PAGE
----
At dinner one night, my husband and I were getting our daily updates on life in preschool. Our youngest child, Benjamin, always has a story to share and has provided Matt and me with plenty of opportunities to guide him in conflict resolution. On this particular evening, Benjamin threw his hands in the air as he was trying to convey to us just how tough life on the playground is for this four-year-old.

In exasperation, he blurted out, “I was so fwustrated! Fwustrated just like Moses!”

“Like Moses?” Matt and I looked at each other surprised. “Is Moses a boy in your class, or are you talking about Moses from the Bible?”

Moses from the Bible. The people were always whining and complaining …” and Benjamin continued as he tried to get us to understand how his frustrations were on par with those of the leader of the Israelites.

That following Sunday, I made sure to find his preschool director at church. I wanted her to know that, not only had Benjamin remembered the Bible story for the week, but he was also able to connect this story to his life.

As kids’ ministry leaders, that’s our dream. We want the kids who spend time with us each week to know the stories God has given to us and to understand they are relevant to their lives too. We can help the kids in our ministry have this experience. However, as leaders, we need to first define exactly what we want our kids to know.

Biblical Knowledge or Practical Application?

Before beginning to teach the Bible to kids, you need to have in mind the big picture. As followers of Christ, we are called to both love God’s Word and live His Word. How different churches teach this idea can look very different. Some place a high priority on biblical knowledge. Others might place a higher priority on practical application.

There is also a plethora of sound, biblical children’s ministry curricula that can help with biblical knowledge and/or practical application. As such, it’s always a good idea to know what the emphasis of your church is and to allow this emphasis to guide your curriculum choices and instruction.

Bring your church leadership into the discussion to ensure everyone is on the same page regarding the goal for children’s ministry at your church. Consider these helpful questions: When a child moves from children’s ministry into youth ministry, what do you hope he knows? What do you hope she can do or has done?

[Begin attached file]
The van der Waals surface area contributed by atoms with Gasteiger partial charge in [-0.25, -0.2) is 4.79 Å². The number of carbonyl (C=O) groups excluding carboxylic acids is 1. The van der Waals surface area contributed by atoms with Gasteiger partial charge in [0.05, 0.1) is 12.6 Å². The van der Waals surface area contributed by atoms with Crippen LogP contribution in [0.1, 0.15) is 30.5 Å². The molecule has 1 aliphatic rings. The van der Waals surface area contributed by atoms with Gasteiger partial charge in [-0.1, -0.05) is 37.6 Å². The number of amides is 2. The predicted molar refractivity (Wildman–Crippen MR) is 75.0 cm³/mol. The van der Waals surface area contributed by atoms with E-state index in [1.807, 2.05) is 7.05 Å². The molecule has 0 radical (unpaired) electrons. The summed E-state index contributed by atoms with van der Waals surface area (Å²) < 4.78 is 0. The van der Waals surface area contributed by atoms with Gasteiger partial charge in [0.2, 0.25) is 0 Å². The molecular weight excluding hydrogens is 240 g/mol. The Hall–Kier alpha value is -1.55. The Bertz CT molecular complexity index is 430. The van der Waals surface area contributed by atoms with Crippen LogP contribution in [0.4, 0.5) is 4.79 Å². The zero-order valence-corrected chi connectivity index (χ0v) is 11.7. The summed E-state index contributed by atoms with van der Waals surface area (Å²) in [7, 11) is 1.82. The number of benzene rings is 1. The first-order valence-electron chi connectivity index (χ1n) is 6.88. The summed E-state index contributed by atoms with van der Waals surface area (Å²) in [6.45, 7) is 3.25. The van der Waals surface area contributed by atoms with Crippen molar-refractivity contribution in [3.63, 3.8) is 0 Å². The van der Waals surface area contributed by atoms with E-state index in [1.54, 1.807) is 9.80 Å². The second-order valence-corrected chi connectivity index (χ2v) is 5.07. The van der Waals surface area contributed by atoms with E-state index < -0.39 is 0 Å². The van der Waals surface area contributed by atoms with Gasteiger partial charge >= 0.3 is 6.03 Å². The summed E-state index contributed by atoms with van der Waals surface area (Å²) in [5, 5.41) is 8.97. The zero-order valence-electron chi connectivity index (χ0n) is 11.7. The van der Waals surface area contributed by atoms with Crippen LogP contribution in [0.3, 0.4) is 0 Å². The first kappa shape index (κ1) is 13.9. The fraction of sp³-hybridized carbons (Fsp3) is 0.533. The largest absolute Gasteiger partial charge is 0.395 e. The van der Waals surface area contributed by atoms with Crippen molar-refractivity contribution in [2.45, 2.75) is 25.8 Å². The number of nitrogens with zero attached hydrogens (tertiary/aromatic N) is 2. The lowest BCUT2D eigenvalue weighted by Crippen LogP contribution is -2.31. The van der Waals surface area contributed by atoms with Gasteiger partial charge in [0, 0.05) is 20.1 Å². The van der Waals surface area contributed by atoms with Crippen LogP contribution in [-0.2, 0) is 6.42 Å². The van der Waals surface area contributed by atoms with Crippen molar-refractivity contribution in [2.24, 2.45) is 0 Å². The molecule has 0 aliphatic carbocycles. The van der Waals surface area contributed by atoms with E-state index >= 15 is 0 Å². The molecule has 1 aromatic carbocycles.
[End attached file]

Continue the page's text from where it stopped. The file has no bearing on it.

What Kids Should Know About God

As you teach the Bible, the truths you want to teach kids about God should be apparent. These truths should drive your decisions regarding curriculum resources. The following are ideas about God that you can communicate in your children’s ministry:

  • There is no god but God
  • God’s ways are perfect and good
  • God loves us and created us
  • Jesus came to save us
  • Because of Jesus, we can have a relationship with God
  • God has a plan for our lives
  • We can live out God’s plan by the power of His Holy Spirit

When you know the truths about God that you want to communicate, you can find and teach these truths in each Bible story you share.

Age Is a Factor

You may use the same Bible story for different age groups but teach it differently as you consider what is developmentally appropriate for each group.

As you choose the stories you want to teach, consider the ages and maturity of the kids you are teaching. While all Scripture is God-breathed, some Scripture is more accessible for kids than others.

Children typically cannot grasp abstract concepts until around middle school age which is why many of the Bible stories shared in children’s ministry have a Bible character around which the story is focused. Kids can see this character, understand his actions, and learn the Bible lesson.